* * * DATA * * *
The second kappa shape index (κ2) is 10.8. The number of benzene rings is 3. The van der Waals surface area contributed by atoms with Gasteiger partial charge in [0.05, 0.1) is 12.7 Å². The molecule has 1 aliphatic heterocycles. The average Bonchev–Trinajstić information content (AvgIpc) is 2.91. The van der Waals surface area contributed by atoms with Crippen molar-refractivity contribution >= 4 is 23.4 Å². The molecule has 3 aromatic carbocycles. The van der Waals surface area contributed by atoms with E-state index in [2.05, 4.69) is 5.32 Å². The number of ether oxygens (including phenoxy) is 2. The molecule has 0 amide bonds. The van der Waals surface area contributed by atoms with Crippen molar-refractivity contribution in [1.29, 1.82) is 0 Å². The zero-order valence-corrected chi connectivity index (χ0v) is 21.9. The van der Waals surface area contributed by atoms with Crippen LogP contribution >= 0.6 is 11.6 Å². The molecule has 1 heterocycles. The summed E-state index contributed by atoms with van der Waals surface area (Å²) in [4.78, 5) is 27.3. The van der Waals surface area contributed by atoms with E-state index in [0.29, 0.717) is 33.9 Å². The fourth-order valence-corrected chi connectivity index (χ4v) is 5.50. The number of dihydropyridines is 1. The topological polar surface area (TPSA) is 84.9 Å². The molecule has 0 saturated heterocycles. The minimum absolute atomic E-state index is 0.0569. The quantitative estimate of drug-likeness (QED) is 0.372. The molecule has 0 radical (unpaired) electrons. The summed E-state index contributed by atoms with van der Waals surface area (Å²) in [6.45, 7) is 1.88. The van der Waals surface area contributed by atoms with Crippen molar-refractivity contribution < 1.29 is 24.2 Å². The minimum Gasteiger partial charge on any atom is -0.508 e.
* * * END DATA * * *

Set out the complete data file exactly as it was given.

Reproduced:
The second kappa shape index (κ2) is 10.8. The number of benzene rings is 3. The van der Waals surface area contributed by atoms with Gasteiger partial charge in [0.05, 0.1) is 12.7 Å². The molecule has 1 aliphatic heterocycles. The average Bonchev–Trinajstić information content (AvgIpc) is 2.91. The van der Waals surface area contributed by atoms with Crippen molar-refractivity contribution >= 4 is 23.4 Å². The molecule has 3 aromatic carbocycles. The van der Waals surface area contributed by atoms with E-state index in [2.05, 4.69) is 5.32 Å². The number of ether oxygens (including phenoxy) is 2. The molecule has 0 amide bonds. The van der Waals surface area contributed by atoms with Crippen molar-refractivity contribution in [1.29, 1.82) is 0 Å². The zero-order valence-corrected chi connectivity index (χ0v) is 21.9. The van der Waals surface area contributed by atoms with Crippen LogP contribution >= 0.6 is 11.6 Å². The molecule has 1 heterocycles. The summed E-state index contributed by atoms with van der Waals surface area (Å²) in [4.78, 5) is 27.3. The van der Waals surface area contributed by atoms with E-state index in [0.29, 0.717) is 33.9 Å². The fourth-order valence-corrected chi connectivity index (χ4v) is 5.50. The number of dihydropyridines is 1. The topological polar surface area (TPSA) is 84.9 Å². The molecule has 0 saturated heterocycles. The minimum absolute atomic E-state index is 0.0569. The quantitative estimate of drug-likeness (QED) is 0.372. The molecule has 0 radical (unpaired) electrons. The summed E-state index contributed by atoms with van der Waals surface area (Å²) in [6.45, 7) is 1.88. The van der Waals surface area contributed by atoms with Crippen molar-refractivity contribution < 1.29 is 24.2 Å². The minimum Gasteiger partial charge on any atom is -0.508 e.